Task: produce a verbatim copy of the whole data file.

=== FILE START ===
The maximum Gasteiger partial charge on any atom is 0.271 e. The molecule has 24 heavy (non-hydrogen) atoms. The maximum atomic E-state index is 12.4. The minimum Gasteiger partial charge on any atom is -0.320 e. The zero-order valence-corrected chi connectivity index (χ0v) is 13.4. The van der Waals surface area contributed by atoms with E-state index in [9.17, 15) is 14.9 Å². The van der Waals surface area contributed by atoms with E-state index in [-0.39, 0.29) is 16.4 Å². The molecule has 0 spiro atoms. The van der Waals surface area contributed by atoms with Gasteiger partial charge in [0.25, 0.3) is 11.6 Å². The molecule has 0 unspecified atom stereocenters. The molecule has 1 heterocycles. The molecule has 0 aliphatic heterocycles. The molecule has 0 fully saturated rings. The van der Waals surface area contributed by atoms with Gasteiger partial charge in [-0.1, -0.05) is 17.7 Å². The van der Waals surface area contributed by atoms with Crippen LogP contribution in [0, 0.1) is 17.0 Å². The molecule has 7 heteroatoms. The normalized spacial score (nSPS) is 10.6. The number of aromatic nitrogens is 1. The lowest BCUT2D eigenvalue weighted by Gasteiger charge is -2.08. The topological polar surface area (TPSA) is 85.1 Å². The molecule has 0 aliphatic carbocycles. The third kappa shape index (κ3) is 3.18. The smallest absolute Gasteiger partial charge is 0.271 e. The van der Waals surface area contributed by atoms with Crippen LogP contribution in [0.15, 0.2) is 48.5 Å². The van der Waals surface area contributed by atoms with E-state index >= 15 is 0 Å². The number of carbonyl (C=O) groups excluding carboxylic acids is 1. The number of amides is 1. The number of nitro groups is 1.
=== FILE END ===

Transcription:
The maximum Gasteiger partial charge on any atom is 0.271 e. The molecule has 24 heavy (non-hydrogen) atoms. The maximum atomic E-state index is 12.4. The minimum Gasteiger partial charge on any atom is -0.320 e. The zero-order valence-corrected chi connectivity index (χ0v) is 13.4. The van der Waals surface area contributed by atoms with E-state index in [9.17, 15) is 14.9 Å². The van der Waals surface area contributed by atoms with E-state index in [-0.39, 0.29) is 16.4 Å². The molecule has 0 spiro atoms. The van der Waals surface area contributed by atoms with Gasteiger partial charge in [0.25, 0.3) is 11.6 Å². The molecule has 0 unspecified atom stereocenters. The molecule has 1 heterocycles. The molecule has 0 aliphatic heterocycles. The molecule has 0 fully saturated rings. The van der Waals surface area contributed by atoms with Gasteiger partial charge in [-0.1, -0.05) is 17.7 Å². The van der Waals surface area contributed by atoms with Crippen LogP contribution in [0, 0.1) is 17.0 Å². The molecule has 7 heteroatoms. The normalized spacial score (nSPS) is 10.6. The number of aromatic nitrogens is 1. The lowest BCUT2D eigenvalue weighted by Gasteiger charge is -2.08. The topological polar surface area (TPSA) is 85.1 Å². The molecule has 0 aliphatic carbocycles. The third kappa shape index (κ3) is 3.18. The smallest absolute Gasteiger partial charge is 0.271 e. The van der Waals surface area contributed by atoms with Crippen LogP contribution in [0.15, 0.2) is 48.5 Å². The van der Waals surface area contributed by atoms with E-state index >= 15 is 0 Å². The number of carbonyl (C=O) groups excluding carboxylic acids is 1. The number of amides is 1. The number of nitro groups is 1.